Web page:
She said that discrimination against women was a major barrier to the empowerment of women and girls.  New Zealand was a State party to the women’s Convention.  She called on all non-State parties to sign on without further delay.  She regretted that New Zealand had not made greater progress in combating violence against women.  In New Zealand, one in five women would be subjected to violence in their lifetimes, compared with 1 in 20 men.  The real incidence of violence against women was far worse that what was reported in official statistics.  She reaffirmed the Government’s commitment to ending violence.  It had introduced on-the-spot protection orders by the police.  The “It’s not OK” marketing campaign was an example of how it was working to bring violence out into the open.  She supported creation of a new United Nations gender entity and called on the Secretary-General to appoint a new Under-Secretary-General on Gender.

HARRIET HARMAN, Minister for Women and Equality of the United Kingdom, supporting the statement made on behalf of the European Union, outlined three priorities:  to help women balance work and family commitments, prevent violence against women and increase women’s representation in her country’s democracy.  Progress had been made on all those fronts and would be strengthened when the new equality bill became law.  Now was an important moment to take a great step forward by establishing a United Nations women’s agency.  Last September’s resolution agreed to bring together the four parts of the United Nations work on women into one single, coherent agency.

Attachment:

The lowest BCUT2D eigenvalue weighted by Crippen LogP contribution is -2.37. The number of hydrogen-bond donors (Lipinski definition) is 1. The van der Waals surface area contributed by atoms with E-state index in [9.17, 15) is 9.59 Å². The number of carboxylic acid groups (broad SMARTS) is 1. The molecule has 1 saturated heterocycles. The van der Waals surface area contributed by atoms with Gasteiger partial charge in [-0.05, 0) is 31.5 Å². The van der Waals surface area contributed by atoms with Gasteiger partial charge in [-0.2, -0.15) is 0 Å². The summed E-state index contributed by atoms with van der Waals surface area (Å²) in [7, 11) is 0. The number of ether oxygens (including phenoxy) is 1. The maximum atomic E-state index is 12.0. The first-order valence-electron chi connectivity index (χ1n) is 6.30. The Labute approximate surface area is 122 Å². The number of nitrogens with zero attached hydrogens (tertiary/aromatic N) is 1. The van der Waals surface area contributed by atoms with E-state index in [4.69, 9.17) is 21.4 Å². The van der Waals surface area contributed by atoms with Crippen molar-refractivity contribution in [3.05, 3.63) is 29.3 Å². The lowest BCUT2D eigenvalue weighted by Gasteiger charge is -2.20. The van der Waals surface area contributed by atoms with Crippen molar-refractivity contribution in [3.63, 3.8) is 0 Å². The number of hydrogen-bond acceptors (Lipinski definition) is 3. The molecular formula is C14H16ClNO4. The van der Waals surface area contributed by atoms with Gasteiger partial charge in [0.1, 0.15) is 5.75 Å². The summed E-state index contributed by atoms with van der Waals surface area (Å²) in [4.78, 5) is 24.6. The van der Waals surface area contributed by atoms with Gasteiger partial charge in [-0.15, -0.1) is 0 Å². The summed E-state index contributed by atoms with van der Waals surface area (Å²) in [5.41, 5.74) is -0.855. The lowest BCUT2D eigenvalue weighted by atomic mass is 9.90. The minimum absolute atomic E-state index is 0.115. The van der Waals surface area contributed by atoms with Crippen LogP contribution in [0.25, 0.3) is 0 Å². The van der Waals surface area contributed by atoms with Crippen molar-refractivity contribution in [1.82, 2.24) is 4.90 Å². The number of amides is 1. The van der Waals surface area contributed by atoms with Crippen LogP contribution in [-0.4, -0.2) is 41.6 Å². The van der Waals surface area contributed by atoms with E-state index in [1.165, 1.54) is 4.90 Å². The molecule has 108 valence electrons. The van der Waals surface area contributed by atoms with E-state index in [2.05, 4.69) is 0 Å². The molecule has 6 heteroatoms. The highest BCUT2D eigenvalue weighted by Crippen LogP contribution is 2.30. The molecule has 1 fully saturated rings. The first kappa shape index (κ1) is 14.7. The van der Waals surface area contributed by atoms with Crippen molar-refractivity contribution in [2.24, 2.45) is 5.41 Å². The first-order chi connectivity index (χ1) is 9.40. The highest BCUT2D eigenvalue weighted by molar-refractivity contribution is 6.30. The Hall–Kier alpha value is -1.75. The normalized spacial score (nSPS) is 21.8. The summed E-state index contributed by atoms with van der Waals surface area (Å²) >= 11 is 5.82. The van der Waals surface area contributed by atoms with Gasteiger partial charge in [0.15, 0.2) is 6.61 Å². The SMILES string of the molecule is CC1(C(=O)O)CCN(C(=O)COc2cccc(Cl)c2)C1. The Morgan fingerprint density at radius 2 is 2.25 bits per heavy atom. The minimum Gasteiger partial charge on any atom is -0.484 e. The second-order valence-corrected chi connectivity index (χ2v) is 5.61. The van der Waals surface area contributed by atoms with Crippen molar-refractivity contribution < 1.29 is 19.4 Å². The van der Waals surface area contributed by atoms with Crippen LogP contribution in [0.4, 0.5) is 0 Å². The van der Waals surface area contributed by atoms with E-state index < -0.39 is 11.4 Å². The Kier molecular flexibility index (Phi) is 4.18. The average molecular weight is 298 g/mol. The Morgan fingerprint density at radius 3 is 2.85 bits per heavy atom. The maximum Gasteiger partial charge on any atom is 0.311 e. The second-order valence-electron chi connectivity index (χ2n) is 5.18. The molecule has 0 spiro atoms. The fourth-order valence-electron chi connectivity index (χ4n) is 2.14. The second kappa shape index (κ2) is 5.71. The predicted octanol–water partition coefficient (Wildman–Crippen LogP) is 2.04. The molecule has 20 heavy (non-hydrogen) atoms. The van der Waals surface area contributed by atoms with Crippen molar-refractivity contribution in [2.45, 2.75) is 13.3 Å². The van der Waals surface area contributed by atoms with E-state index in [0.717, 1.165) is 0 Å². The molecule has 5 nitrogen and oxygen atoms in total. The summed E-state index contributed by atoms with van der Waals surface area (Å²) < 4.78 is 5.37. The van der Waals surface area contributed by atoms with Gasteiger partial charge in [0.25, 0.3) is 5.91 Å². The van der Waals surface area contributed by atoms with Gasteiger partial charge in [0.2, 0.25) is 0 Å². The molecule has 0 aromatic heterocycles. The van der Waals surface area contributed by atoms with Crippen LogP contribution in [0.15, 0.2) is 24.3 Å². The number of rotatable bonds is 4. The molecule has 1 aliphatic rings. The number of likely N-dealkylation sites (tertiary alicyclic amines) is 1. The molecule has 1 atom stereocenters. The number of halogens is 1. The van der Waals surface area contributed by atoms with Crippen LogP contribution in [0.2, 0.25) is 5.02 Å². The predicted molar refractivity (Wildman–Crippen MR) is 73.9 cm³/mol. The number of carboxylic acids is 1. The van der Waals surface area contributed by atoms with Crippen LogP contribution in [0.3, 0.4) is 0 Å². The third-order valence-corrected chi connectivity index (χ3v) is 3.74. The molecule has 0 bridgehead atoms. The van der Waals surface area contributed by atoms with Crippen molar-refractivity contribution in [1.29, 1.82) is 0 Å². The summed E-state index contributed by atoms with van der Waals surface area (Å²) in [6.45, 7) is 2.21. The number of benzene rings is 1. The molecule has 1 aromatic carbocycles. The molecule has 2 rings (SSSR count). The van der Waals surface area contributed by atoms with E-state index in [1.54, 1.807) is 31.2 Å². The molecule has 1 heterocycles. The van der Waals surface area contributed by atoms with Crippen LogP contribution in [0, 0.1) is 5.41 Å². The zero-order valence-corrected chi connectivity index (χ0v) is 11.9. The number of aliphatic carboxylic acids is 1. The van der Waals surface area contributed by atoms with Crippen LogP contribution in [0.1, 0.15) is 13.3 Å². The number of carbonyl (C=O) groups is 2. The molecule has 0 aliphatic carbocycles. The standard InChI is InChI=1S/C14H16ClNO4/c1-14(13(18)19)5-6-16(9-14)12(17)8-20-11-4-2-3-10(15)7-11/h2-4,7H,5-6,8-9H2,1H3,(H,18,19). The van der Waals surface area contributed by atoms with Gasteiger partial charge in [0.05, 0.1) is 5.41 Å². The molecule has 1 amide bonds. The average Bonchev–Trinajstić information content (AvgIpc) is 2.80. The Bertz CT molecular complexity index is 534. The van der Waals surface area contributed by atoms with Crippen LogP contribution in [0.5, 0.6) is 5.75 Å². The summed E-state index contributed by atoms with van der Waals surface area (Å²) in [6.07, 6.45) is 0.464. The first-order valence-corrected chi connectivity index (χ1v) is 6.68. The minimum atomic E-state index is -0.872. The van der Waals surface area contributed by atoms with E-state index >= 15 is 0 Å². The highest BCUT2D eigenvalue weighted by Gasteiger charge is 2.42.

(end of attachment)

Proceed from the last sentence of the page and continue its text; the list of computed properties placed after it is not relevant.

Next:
She said that body would be most important where the challenge was greatest, where women in governments and parliaments were struggling to protect women from poverty and conflict.  To make progress, she urged reaching agreement quickly so momentum from the resolution was not lost.  It was vital to counter false arguments that the body was an imposition from the North on the South.  While progress on system-wide coherence was needed, it must not hold up the creation of the new body.  Issues of accountability, governance, finance and leadership could all be agreed with political will.  “Women are counting on us not just to talk this week but to make progress,” she said.  The new agency would be a testament to the United Nations commitment to women and recognition that their empowerment was essential for development.